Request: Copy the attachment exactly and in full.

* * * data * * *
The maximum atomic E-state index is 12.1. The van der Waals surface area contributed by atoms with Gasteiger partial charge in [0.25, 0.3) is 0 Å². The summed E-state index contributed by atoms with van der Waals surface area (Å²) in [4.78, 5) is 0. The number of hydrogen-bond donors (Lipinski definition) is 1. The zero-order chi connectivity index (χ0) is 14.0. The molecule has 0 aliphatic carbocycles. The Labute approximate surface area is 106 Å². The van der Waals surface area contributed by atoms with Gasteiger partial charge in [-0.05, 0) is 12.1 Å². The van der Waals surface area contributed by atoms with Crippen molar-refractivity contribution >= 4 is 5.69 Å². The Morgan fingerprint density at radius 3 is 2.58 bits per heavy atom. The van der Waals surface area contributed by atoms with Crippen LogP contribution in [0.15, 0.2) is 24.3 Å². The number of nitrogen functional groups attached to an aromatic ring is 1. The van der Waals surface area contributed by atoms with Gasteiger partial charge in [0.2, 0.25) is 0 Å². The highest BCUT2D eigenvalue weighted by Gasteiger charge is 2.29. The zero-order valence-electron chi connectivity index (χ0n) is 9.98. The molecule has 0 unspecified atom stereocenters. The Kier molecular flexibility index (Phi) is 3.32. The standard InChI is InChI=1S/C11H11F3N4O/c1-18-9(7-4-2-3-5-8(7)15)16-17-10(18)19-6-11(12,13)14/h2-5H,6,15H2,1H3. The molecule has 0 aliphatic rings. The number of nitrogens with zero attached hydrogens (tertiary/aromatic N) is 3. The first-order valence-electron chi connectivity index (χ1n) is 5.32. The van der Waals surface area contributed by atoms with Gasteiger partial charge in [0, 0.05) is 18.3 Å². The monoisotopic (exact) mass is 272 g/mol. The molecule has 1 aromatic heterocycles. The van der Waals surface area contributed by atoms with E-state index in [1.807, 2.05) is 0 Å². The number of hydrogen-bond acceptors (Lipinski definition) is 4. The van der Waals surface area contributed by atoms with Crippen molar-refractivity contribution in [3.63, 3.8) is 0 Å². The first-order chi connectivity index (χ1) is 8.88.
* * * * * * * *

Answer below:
The maximum atomic E-state index is 12.1. The van der Waals surface area contributed by atoms with Gasteiger partial charge in [0.25, 0.3) is 0 Å². The summed E-state index contributed by atoms with van der Waals surface area (Å²) in [4.78, 5) is 0. The number of hydrogen-bond donors (Lipinski definition) is 1. The zero-order chi connectivity index (χ0) is 14.0. The molecule has 0 aliphatic carbocycles. The Labute approximate surface area is 106 Å². The van der Waals surface area contributed by atoms with Gasteiger partial charge in [-0.05, 0) is 12.1 Å². The van der Waals surface area contributed by atoms with Crippen molar-refractivity contribution >= 4 is 5.69 Å². The Morgan fingerprint density at radius 3 is 2.58 bits per heavy atom. The van der Waals surface area contributed by atoms with Crippen LogP contribution in [0.15, 0.2) is 24.3 Å². The number of nitrogen functional groups attached to an aromatic ring is 1. The van der Waals surface area contributed by atoms with Gasteiger partial charge in [0.2, 0.25) is 0 Å². The highest BCUT2D eigenvalue weighted by Gasteiger charge is 2.29. The zero-order valence-electron chi connectivity index (χ0n) is 9.98. The molecule has 0 unspecified atom stereocenters. The Kier molecular flexibility index (Phi) is 3.32. The standard InChI is InChI=1S/C11H11F3N4O/c1-18-9(7-4-2-3-5-8(7)15)16-17-10(18)19-6-11(12,13)14/h2-5H,6,15H2,1H3. The molecule has 0 aliphatic rings. The number of nitrogens with zero attached hydrogens (tertiary/aromatic N) is 3. The first-order valence-electron chi connectivity index (χ1n) is 5.32. The van der Waals surface area contributed by atoms with Gasteiger partial charge in [0, 0.05) is 18.3 Å². The monoisotopic (exact) mass is 272 g/mol. The molecule has 1 aromatic heterocycles. The van der Waals surface area contributed by atoms with E-state index in [1.807, 2.05) is 0 Å². The number of hydrogen-bond acceptors (Lipinski definition) is 4. The van der Waals surface area contributed by atoms with Crippen molar-refractivity contribution in [3.63, 3.8) is 0 Å². The first-order chi connectivity index (χ1) is 8.88.